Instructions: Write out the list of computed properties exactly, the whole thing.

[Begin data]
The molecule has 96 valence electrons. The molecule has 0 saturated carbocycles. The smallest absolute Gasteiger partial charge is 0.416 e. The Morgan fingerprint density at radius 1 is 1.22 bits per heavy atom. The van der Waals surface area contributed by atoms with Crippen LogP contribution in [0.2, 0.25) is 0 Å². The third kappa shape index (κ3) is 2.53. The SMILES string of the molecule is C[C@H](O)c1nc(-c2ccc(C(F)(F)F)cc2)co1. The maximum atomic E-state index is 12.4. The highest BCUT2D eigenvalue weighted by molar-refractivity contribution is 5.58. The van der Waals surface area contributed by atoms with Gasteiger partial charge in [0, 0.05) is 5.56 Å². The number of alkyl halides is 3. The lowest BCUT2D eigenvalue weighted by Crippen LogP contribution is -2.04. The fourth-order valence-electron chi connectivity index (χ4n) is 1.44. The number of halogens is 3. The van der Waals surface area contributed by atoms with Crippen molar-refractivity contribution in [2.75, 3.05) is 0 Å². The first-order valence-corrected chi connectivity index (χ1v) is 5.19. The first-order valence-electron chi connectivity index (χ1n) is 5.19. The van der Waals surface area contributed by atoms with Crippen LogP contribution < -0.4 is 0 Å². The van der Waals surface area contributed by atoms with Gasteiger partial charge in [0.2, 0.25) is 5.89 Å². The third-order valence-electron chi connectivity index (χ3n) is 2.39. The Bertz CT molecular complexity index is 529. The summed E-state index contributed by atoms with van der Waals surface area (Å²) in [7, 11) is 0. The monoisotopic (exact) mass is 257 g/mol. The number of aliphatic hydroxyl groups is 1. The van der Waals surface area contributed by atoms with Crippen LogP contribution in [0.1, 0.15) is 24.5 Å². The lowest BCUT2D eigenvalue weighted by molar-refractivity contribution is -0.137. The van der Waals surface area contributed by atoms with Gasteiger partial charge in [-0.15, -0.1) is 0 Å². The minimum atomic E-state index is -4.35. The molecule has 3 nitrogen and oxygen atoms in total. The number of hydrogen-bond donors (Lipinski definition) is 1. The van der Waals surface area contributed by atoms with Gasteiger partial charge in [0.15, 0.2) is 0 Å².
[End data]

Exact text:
The molecule has 96 valence electrons. The molecule has 0 saturated carbocycles. The smallest absolute Gasteiger partial charge is 0.416 e. The Morgan fingerprint density at radius 1 is 1.22 bits per heavy atom. The van der Waals surface area contributed by atoms with Crippen LogP contribution in [0.2, 0.25) is 0 Å². The third kappa shape index (κ3) is 2.53. The SMILES string of the molecule is C[C@H](O)c1nc(-c2ccc(C(F)(F)F)cc2)co1. The maximum atomic E-state index is 12.4. The highest BCUT2D eigenvalue weighted by molar-refractivity contribution is 5.58. The van der Waals surface area contributed by atoms with Gasteiger partial charge in [0, 0.05) is 5.56 Å². The number of alkyl halides is 3. The lowest BCUT2D eigenvalue weighted by Crippen LogP contribution is -2.04. The fourth-order valence-electron chi connectivity index (χ4n) is 1.44. The number of halogens is 3. The van der Waals surface area contributed by atoms with Crippen molar-refractivity contribution in [2.75, 3.05) is 0 Å². The first-order valence-corrected chi connectivity index (χ1v) is 5.19. The first-order valence-electron chi connectivity index (χ1n) is 5.19. The van der Waals surface area contributed by atoms with Crippen LogP contribution < -0.4 is 0 Å². The van der Waals surface area contributed by atoms with Gasteiger partial charge in [0.2, 0.25) is 5.89 Å². The third-order valence-electron chi connectivity index (χ3n) is 2.39. The Bertz CT molecular complexity index is 529. The summed E-state index contributed by atoms with van der Waals surface area (Å²) in [7, 11) is 0. The monoisotopic (exact) mass is 257 g/mol. The number of aliphatic hydroxyl groups is 1. The van der Waals surface area contributed by atoms with Crippen LogP contribution in [0.1, 0.15) is 24.5 Å². The lowest BCUT2D eigenvalue weighted by molar-refractivity contribution is -0.137. The van der Waals surface area contributed by atoms with Gasteiger partial charge in [-0.15, -0.1) is 0 Å². The minimum atomic E-state index is -4.35. The molecule has 3 nitrogen and oxygen atoms in total. The number of hydrogen-bond donors (Lipinski definition) is 1. The van der Waals surface area contributed by atoms with Gasteiger partial charge in [0.15, 0.2) is 0 Å².